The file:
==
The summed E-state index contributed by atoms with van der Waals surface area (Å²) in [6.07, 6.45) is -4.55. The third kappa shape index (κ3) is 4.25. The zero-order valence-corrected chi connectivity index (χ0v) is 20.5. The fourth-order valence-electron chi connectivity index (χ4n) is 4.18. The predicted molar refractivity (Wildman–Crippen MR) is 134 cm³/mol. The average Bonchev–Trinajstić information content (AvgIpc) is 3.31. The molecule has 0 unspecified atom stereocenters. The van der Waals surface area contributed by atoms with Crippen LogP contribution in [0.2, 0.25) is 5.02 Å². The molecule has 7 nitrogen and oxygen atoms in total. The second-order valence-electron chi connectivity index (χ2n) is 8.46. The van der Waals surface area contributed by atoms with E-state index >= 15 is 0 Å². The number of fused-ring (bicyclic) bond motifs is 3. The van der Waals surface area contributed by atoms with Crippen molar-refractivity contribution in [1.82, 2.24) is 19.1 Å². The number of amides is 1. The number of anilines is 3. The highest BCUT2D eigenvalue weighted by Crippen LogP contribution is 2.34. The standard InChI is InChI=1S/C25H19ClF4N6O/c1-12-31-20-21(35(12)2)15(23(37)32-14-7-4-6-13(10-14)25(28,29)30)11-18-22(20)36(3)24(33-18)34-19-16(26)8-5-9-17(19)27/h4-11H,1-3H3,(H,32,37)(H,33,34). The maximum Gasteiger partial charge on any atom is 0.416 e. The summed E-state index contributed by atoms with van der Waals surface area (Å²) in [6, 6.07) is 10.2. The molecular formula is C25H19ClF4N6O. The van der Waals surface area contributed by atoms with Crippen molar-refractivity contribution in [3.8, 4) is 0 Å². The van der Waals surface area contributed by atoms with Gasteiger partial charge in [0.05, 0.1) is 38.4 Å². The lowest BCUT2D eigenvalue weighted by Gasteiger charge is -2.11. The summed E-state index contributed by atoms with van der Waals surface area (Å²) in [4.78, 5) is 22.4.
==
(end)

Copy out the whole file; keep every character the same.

The summed E-state index contributed by atoms with van der Waals surface area (Å²) in [6.07, 6.45) is -4.55. The third kappa shape index (κ3) is 4.25. The zero-order valence-corrected chi connectivity index (χ0v) is 20.5. The fourth-order valence-electron chi connectivity index (χ4n) is 4.18. The predicted molar refractivity (Wildman–Crippen MR) is 134 cm³/mol. The average Bonchev–Trinajstić information content (AvgIpc) is 3.31. The molecule has 0 unspecified atom stereocenters. The van der Waals surface area contributed by atoms with Crippen LogP contribution in [0.2, 0.25) is 5.02 Å². The molecule has 7 nitrogen and oxygen atoms in total. The second-order valence-electron chi connectivity index (χ2n) is 8.46. The van der Waals surface area contributed by atoms with E-state index >= 15 is 0 Å². The number of fused-ring (bicyclic) bond motifs is 3. The van der Waals surface area contributed by atoms with Crippen molar-refractivity contribution in [1.82, 2.24) is 19.1 Å². The number of amides is 1. The number of anilines is 3. The highest BCUT2D eigenvalue weighted by Crippen LogP contribution is 2.34. The standard InChI is InChI=1S/C25H19ClF4N6O/c1-12-31-20-21(35(12)2)15(23(37)32-14-7-4-6-13(10-14)25(28,29)30)11-18-22(20)36(3)24(33-18)34-19-16(26)8-5-9-17(19)27/h4-11H,1-3H3,(H,32,37)(H,33,34). The maximum Gasteiger partial charge on any atom is 0.416 e. The summed E-state index contributed by atoms with van der Waals surface area (Å²) in [6, 6.07) is 10.2. The molecular formula is C25H19ClF4N6O. The van der Waals surface area contributed by atoms with Crippen molar-refractivity contribution in [3.8, 4) is 0 Å². The van der Waals surface area contributed by atoms with Gasteiger partial charge in [0.05, 0.1) is 38.4 Å². The lowest BCUT2D eigenvalue weighted by Gasteiger charge is -2.11. The summed E-state index contributed by atoms with van der Waals surface area (Å²) in [4.78, 5) is 22.4.